I’m thankful I’m a writer because I’m one of the exceptionally few people I can engage in complex conversation. I’d include meaningful as a description of the type of discussion I enjoy, however deriving meaning can be subjective; so I’ll qualify this by saying, I particularly enjoy discussing subjects from which I derive great depth of meaning. These discussions often tend to become complex and can be extensive but are most often expounded from simple concepts.
I am ever thankful my companion is more often than not, as enthusiastic as I am communicating wide-ranging topics arousing both of our interest; also making for scores of indulgent and spirited conversation. This is an attractive quality and is a quality attraction! It promotes growth, which all of us could stand; there are ceaseless things to learn and while it can be challenging, it is a fun, healthy way to share quality time.
A large number of people say they want to be heard or understood but do not involve themselves with others in a way, so as to channel their interests and challenge their thinking. I have a short attention span like most anyone else these days and it gets even shorter when I observe a lack of interest from those I’m interacting with. It is uninspiring when someone displays boredom. In the face of a yawn or when finding one rising from myself, I may endure or more frequently, attempt to steer things to a subject of meaning to all parties. Of course, it’s obvious when this fails. Inevitably, a conversation turns sour when someone is offended, as misunderstanding strikes or, when passions dictate the path of a discussion, which, can be emotionally draining but can also be a catalyst to seeing another perspective; this may end up bringing clarity, partial understanding, more confusion or simply be judged futile. Agreeing to disagree has its place, especially since we are not all in the same place at the same time. We all want to get along, however learning takes place when we see things we hadn’t previously seen. Controversy can nudge us toward a place of greater understanding.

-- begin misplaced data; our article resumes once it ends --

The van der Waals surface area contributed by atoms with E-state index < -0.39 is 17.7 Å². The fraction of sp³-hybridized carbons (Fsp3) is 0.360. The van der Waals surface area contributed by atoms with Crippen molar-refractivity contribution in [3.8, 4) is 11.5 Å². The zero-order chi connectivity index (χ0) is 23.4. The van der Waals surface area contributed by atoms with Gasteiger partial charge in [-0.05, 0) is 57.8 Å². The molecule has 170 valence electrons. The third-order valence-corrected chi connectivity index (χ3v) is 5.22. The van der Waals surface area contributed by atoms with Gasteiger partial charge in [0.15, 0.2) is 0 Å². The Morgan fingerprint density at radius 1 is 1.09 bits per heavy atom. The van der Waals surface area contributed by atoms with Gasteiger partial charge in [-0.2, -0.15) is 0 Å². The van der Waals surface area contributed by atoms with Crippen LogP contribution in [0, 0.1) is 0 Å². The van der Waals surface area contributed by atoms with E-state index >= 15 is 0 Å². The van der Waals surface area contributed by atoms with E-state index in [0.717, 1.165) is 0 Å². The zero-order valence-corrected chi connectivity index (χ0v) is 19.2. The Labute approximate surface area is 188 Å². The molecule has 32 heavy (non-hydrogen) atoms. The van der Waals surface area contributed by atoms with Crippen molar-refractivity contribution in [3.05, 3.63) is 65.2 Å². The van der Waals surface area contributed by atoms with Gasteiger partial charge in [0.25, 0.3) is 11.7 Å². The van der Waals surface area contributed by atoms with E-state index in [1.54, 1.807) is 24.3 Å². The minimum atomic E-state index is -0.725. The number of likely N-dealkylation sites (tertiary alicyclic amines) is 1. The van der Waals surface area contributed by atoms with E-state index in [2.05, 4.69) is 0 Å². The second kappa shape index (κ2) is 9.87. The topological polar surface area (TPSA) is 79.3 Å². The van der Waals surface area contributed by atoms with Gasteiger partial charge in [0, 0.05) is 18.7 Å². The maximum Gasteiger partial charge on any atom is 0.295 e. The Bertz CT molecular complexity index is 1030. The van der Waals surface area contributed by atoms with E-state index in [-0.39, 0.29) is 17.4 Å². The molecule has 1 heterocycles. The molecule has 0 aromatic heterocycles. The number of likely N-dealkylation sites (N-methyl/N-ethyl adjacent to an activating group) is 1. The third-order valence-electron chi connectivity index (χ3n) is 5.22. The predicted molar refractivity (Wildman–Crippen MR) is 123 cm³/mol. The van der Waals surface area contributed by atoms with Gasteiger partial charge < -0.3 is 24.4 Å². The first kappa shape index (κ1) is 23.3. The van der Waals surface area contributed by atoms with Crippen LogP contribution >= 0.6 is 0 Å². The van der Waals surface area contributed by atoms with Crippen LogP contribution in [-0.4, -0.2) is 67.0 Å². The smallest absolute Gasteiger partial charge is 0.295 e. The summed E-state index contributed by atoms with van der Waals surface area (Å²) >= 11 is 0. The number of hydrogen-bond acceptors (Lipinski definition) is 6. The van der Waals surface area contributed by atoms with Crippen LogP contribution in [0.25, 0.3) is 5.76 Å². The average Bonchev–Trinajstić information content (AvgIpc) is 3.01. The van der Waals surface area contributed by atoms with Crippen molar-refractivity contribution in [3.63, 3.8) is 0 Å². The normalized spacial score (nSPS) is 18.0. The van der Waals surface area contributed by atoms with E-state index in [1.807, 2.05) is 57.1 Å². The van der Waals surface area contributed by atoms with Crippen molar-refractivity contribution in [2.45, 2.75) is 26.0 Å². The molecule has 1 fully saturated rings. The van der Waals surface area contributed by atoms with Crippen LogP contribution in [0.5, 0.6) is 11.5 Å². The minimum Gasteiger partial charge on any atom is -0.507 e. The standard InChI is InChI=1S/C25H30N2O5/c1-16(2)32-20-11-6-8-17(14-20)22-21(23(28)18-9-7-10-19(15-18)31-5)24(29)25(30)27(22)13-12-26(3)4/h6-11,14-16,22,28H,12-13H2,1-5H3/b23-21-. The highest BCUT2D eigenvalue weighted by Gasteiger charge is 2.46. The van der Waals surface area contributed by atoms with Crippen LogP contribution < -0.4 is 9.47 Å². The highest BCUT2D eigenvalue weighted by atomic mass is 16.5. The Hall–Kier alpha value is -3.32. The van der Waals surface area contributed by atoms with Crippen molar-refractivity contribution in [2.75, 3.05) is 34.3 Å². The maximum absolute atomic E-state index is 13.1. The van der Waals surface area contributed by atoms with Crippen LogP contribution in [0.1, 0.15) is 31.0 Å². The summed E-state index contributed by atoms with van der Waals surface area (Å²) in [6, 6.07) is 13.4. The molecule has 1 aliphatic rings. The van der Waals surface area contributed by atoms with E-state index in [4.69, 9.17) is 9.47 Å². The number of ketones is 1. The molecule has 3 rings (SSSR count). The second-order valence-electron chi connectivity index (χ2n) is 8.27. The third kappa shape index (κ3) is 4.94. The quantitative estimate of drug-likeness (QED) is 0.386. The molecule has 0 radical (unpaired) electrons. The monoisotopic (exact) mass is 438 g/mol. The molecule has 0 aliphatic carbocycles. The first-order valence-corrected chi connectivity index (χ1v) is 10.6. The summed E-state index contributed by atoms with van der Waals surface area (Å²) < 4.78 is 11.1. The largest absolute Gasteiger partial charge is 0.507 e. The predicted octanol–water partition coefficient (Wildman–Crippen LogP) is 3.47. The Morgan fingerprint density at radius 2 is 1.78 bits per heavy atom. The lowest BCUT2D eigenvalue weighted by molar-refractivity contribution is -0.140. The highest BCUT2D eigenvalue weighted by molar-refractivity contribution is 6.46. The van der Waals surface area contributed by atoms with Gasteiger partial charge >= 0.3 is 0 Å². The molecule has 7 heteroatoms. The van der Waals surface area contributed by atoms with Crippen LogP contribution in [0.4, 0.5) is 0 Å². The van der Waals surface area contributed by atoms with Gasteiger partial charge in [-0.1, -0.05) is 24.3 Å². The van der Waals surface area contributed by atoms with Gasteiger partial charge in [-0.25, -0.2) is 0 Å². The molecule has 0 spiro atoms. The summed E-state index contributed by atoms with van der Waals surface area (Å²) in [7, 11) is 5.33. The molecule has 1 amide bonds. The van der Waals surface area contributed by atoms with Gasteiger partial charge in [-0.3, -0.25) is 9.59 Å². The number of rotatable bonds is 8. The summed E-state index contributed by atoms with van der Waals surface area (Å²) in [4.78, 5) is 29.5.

We all want empathy and understanding but we often have a difficult time extending it to others. We are full of contradiction and it’s tough to see past our beliefs, even when something is staring us in the face. So often we are blind to the obvious because of our stubbornness in clinging to beliefs. Discourse can reveal the denial behind inconsistencies giving rise to, much of the time, more contradiction… with an emphasis on diction, depending on how we speak, our tone, as much as, what we say can bring on conflict or diffuse it and can leave the remains of a constructive or destructive impact. Undoubtedly, patience truly is a virtue.
As a youngster, I was teased because I surmised a lot of things grew on trees that do not. I was encouraged to maintain this folly mostly because responding this way was treated as a funny thing to say when asked, “Where does it come from?” Having had no real exposure to gardening, certain vegetables and to biology in general, I wasn’t familiar with some vegetables like turnips, had no idea how they grew and was not inclined to find out at that early stage. Like most kids, much of the time, learning came from a best guess based on little knowledge, however if I had learned about a plant having roots and known what that meant, etc., I may have deduced it was pulled from the ground and would have known how silly I was to believe it could grow on trees.
It’s funny how rooted we are in erroneous ideas; yet, it is the root of an idea, which excites me and compels me, the writer to both, think and thank on. It’s hard to say what might grow from a root, even when it seems well rooted and begins to sprout, you cannot guarantee what will come out.
(Prompt by Brian Klems: Finish this sentence: I’m thankful I’m a writer because …)